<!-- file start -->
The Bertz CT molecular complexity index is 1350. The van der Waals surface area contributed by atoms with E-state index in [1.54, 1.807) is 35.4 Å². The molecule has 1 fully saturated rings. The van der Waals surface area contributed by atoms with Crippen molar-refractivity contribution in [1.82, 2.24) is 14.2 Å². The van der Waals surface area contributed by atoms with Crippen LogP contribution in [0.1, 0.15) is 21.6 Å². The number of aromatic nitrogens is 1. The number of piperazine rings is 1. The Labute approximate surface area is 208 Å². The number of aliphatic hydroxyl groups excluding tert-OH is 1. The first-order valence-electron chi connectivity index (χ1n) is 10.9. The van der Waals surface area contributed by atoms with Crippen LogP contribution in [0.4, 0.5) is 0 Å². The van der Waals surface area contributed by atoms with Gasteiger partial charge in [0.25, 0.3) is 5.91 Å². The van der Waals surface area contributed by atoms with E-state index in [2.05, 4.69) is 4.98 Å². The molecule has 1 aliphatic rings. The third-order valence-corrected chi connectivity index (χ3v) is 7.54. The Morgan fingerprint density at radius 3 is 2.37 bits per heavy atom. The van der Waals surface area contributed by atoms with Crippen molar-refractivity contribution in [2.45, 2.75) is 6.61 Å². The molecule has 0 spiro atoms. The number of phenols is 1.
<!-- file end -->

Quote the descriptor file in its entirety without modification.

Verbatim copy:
The Bertz CT molecular complexity index is 1350. The van der Waals surface area contributed by atoms with E-state index in [1.54, 1.807) is 35.4 Å². The molecule has 1 fully saturated rings. The van der Waals surface area contributed by atoms with Crippen molar-refractivity contribution in [1.82, 2.24) is 14.2 Å². The van der Waals surface area contributed by atoms with Crippen LogP contribution in [0.1, 0.15) is 21.6 Å². The number of aromatic nitrogens is 1. The number of piperazine rings is 1. The Labute approximate surface area is 208 Å². The number of aliphatic hydroxyl groups excluding tert-OH is 1. The first-order valence-electron chi connectivity index (χ1n) is 10.9. The van der Waals surface area contributed by atoms with Crippen LogP contribution in [0.4, 0.5) is 0 Å². The van der Waals surface area contributed by atoms with Gasteiger partial charge in [0.25, 0.3) is 5.91 Å². The van der Waals surface area contributed by atoms with E-state index in [2.05, 4.69) is 4.98 Å². The molecule has 1 aliphatic rings. The third-order valence-corrected chi connectivity index (χ3v) is 7.54. The Morgan fingerprint density at radius 3 is 2.37 bits per heavy atom. The van der Waals surface area contributed by atoms with Crippen molar-refractivity contribution in [2.45, 2.75) is 6.61 Å². The molecule has 0 spiro atoms. The number of phenols is 1.